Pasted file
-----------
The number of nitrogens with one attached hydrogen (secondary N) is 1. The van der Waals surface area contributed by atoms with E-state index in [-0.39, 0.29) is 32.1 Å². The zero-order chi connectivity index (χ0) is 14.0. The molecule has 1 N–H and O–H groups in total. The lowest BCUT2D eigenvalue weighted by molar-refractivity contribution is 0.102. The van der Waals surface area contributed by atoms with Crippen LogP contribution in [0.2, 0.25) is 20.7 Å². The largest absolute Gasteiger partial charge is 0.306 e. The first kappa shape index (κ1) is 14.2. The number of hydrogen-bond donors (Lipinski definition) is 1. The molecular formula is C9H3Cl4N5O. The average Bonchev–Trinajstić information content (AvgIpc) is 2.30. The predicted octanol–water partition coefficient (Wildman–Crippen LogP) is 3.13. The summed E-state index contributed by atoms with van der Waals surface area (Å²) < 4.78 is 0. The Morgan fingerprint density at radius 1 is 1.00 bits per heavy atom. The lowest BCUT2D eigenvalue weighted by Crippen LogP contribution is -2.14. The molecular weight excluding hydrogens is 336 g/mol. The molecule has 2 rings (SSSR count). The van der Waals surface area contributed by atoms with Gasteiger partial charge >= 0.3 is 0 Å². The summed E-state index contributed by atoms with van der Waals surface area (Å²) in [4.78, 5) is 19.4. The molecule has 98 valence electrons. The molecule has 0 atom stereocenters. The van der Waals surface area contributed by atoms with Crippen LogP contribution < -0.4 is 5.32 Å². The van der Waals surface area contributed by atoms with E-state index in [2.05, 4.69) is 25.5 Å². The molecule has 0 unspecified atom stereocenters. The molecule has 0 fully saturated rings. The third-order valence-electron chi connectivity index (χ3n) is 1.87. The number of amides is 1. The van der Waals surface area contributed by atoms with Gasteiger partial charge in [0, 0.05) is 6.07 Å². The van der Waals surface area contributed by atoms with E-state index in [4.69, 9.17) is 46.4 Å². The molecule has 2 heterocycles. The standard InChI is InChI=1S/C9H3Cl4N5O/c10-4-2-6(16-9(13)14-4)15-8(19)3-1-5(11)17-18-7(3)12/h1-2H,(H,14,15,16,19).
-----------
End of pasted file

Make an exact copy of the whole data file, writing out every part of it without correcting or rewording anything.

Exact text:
The number of nitrogens with one attached hydrogen (secondary N) is 1. The van der Waals surface area contributed by atoms with E-state index in [-0.39, 0.29) is 32.1 Å². The zero-order chi connectivity index (χ0) is 14.0. The molecule has 1 N–H and O–H groups in total. The lowest BCUT2D eigenvalue weighted by molar-refractivity contribution is 0.102. The van der Waals surface area contributed by atoms with Crippen LogP contribution in [0.2, 0.25) is 20.7 Å². The largest absolute Gasteiger partial charge is 0.306 e. The first kappa shape index (κ1) is 14.2. The number of hydrogen-bond donors (Lipinski definition) is 1. The molecular formula is C9H3Cl4N5O. The average Bonchev–Trinajstić information content (AvgIpc) is 2.30. The predicted octanol–water partition coefficient (Wildman–Crippen LogP) is 3.13. The summed E-state index contributed by atoms with van der Waals surface area (Å²) < 4.78 is 0. The Morgan fingerprint density at radius 1 is 1.00 bits per heavy atom. The lowest BCUT2D eigenvalue weighted by Crippen LogP contribution is -2.14. The molecular weight excluding hydrogens is 336 g/mol. The molecule has 2 rings (SSSR count). The van der Waals surface area contributed by atoms with Gasteiger partial charge >= 0.3 is 0 Å². The summed E-state index contributed by atoms with van der Waals surface area (Å²) in [4.78, 5) is 19.4. The molecule has 98 valence electrons. The molecule has 0 atom stereocenters. The van der Waals surface area contributed by atoms with Crippen LogP contribution < -0.4 is 5.32 Å². The van der Waals surface area contributed by atoms with E-state index in [2.05, 4.69) is 25.5 Å². The molecule has 0 unspecified atom stereocenters. The molecule has 0 fully saturated rings. The third-order valence-electron chi connectivity index (χ3n) is 1.87. The number of amides is 1. The van der Waals surface area contributed by atoms with Gasteiger partial charge in [0, 0.05) is 6.07 Å². The van der Waals surface area contributed by atoms with E-state index in [4.69, 9.17) is 46.4 Å². The molecule has 2 heterocycles. The standard InChI is InChI=1S/C9H3Cl4N5O/c10-4-2-6(16-9(13)14-4)15-8(19)3-1-5(11)17-18-7(3)12/h1-2H,(H,14,15,16,19).